E. L. Oldendorff & Co. GmbH v Tradax Export S.A. (The Johanna Oldendorff)  AC 479
For education purposes only
Under a voyage charterparty of December 1, 1967, the owners of the motor vessel Johanna Oldendorff chartered her to carry grain from USA to "to London or Avonmouth or Glasgow or Belfast or Liverpool/Birkenhead (counting as one port) or Hull’ at the charterers’ option.
Clause 3 provided that:
… Time to count from the first working period on the next day following receipt during ordinary office hours of written notice of readiness to discharge whether in berth or not. Receivers of the cargo are in no case obliged to take delivery at night without their consent. Discharge to be free of expense to the vessel.
Further to instructions, the vessel proceeded to Liverpool/Birkenhead and anchored at Mersey Bar anchorage on January 2, 1968, but no berth was nominated by then. The next day she proceeded to Prince’s Pier landing stage, Liverpool, and cleared with the customs. She was then ordered by the port authority to proceed back to anchor at the bar light vessel.
At 14.40 hours on January 3, 1968, she anchored at the Mersey Bar, the usual waiting place for grain ships discharging at the port, which although within the legal limits of the port was 17 miles from the docks. NOR was tendered and received at 14.30 on January 3. The vessel lay at anchor at the bar from January 3 to 20 ready, so far as she was concerned, to discharge.
The owners claimed demurrage on the ground that the lay time for discharge started at 08.00 on Thursday, January 4, 1968. Their claim for demurrage depended upon when the vessel became an arrived ship. The arbitrators failed to agree; and, on a reference, the umpire made his award, in the form of a special case for the opinion of the court, in favour of the owners with an alternative award in favour of the charterers. Donaldson J. on appeal on a case stated upheld the alternative award in favour of the charterers. The Court of Appeal, by a majority, (Buckley and Roskill L.JJ, Lord Denning M.R. dissenting) affirmed that decision.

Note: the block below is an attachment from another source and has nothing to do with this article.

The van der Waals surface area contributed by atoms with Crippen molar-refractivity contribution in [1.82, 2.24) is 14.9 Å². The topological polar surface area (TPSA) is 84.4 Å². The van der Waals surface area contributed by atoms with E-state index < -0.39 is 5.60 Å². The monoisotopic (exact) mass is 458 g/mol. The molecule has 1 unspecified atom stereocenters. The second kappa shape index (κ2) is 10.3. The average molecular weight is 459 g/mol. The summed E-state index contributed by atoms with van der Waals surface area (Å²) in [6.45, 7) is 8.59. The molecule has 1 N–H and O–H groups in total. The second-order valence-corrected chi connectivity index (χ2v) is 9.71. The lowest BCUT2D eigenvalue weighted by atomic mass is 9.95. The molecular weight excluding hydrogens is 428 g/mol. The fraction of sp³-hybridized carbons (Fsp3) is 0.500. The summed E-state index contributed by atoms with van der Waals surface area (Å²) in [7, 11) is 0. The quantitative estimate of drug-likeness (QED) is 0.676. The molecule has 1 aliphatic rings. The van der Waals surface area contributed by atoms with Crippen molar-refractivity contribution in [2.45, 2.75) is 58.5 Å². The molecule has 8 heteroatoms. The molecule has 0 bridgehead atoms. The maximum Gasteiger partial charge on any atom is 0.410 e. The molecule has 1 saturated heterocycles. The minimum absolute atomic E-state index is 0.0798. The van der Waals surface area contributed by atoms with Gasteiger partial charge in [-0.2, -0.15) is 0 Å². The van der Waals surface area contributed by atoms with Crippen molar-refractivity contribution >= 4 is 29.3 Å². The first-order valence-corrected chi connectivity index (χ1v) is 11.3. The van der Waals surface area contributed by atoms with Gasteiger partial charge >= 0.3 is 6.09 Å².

In the House of Lords, before Lord Reid, Lord Morris of Borth-Y-Gest, Viscount Dilhorne,Lord Diplock and Lord Simon of Glaisdale. March 22, 26, 27, 28, 29; April 2; July 18 1973.
Lord Reid at p.529-530:
There are a number of passages in the judgment of Kennedy L.J. which must be considered [ in Leonis Steamship Co. Ltd. v Rank Ltd.  1 K.B. 499, 517]… he says that her destination is that point which the parties have chosen to designate as the destination, and says that in practice this is generally a port or dock with a berth. Then, having said that the limits of a port may be very wide, he continued, at p. 519: